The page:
By Joe Conason
The outpouring of tens of thousands of classified military documents by WikiLeaks is not precisely comparable to the publication of the Pentagon Papers—but in at least one crucial respect, it may be more valuable. While the Pentagon Papers revealed the duplicity of American policymakers in the senseless Vietnam War, their release came too late to save many lives or change the course of that conflict. The WikiLeaks disclosures may have arrived in time to influence policy and prevent disaster.
It is true that the lightly classified memoranda and cables in the WikiLeaks trove contain very few facts unknown to anybody who has followed the course of the war. We know that the Afghan conflict is complex and difficult, with a corrupt government in Kabul, a war-fighting policy that seems to alienate civilians while endangering our troops, and a Pakistani ally whose behavior and motives often seem questionable. And we should know that the Barack Obama administration inherited this troubled and perhaps impossible situation from President George W. Bush, whose decision to invade Iraq within a year after striking back at the Taliban may have been catastrophic.
But however responsible Bush is for the creation of this quandary, it is now Obama’s problem to solve. The usefulness of the WikiLeaks papers will lie in the debate they should inspire among political leaders and a public that neither supports the war nor demands withdrawal—with essential facts that ought to be understood by everyone.
First, the documents display the inglorious chaos of counterinsurgency warfare, especially the assassination program targeting militant Taliban and al-Qaida leaders. While that program has achieved some valuable “kills,” the specific accounts of civilian deaths, including small children, are deeply disturbing.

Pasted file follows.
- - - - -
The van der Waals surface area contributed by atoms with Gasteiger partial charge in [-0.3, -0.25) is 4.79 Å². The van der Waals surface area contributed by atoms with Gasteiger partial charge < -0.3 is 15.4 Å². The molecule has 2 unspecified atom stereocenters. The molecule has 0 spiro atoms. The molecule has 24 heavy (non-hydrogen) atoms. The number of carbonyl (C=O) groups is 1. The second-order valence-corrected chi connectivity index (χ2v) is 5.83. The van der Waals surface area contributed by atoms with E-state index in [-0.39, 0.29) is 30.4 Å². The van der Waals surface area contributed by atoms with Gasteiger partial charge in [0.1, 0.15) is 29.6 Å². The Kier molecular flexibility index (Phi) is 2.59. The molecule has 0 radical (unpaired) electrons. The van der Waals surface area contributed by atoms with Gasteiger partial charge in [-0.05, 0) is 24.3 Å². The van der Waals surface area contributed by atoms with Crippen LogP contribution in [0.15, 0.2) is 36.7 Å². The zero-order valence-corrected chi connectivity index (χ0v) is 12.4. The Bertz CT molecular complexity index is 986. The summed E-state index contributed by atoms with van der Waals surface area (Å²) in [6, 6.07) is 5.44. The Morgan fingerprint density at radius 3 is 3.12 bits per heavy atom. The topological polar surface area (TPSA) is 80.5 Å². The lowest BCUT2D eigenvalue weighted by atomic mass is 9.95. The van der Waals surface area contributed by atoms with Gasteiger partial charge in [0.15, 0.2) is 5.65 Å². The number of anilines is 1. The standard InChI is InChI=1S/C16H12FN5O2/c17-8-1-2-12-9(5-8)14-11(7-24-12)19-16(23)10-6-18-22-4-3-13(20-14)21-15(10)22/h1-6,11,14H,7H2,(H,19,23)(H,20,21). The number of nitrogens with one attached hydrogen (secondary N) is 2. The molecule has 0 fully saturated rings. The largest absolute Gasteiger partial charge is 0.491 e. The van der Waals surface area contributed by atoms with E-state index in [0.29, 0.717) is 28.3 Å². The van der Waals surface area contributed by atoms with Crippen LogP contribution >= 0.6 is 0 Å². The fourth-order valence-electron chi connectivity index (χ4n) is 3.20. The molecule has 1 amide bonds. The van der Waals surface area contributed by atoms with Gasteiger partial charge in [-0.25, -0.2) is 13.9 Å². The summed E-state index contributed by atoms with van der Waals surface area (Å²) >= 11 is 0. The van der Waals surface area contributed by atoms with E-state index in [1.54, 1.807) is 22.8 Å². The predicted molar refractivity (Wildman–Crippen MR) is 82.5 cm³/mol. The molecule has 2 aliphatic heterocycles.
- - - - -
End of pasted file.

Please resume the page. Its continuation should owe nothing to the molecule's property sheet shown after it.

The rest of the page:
Although military leaders candidly remind us that civilian casualties are inevitable, the question raised here is whether the entire program is counterproductive. Or is it true, as advocates would claim, that using drones and rockets actually reduces the collateral damage caused by more traditional methods of making war?
Second, it is critical to understand the price of this war in spent resources as well as lost lives. While the Bush administration squandered trillions of dollars in Iraq, without any perceptible benefit to American security, the price of our involvement in Afghanistan was slowly accruing as well. Neglect of the war effort there over the past nine years has undoubtedly raised that price. How will the Obama administration—and the war’s supporters in the Republican Party—define the war’s objectives so that its enormous human and fiscal cost will be justified?
Finally, the most important diplomatic aspect of the WikiLeaks documents is their confirmation of a story that has been published many times—namely, the American suspicion that Pakistani military intelligence is connected with central elements of the Taliban. The Pakistanis routinely deny this accusation, as they have long done, and the White House says this is old news that has been superseded by improved relations.
But nobody believes that Pakistan’s secret services have cut off the relationships with Afghan Islamist leaders that began during the war with the Soviet Union. Nor does anyone expect that they will, given the geopolitical realities of Pakistan’s ongoing conflict with India.
The ultimate issue raised by the relationship between Islamabad and the insurgency, as well as the parallel relationship between the insurgency and the Kabul government, is a simple question. If the Pakistanis can advance their interests by maintaining communications with the Taliban, and if the Afghans believe that they can do likewise, then why is the United States alone unable to open such talks?
A central principle of counterinsurgency warfare is that most conflicts are settled by negotiation and reconciliation rather than victory—and the WikiLeaks papers suggest that this complex and vexing war must be ended that way too.
Joe Conason writes for the New York Observer.
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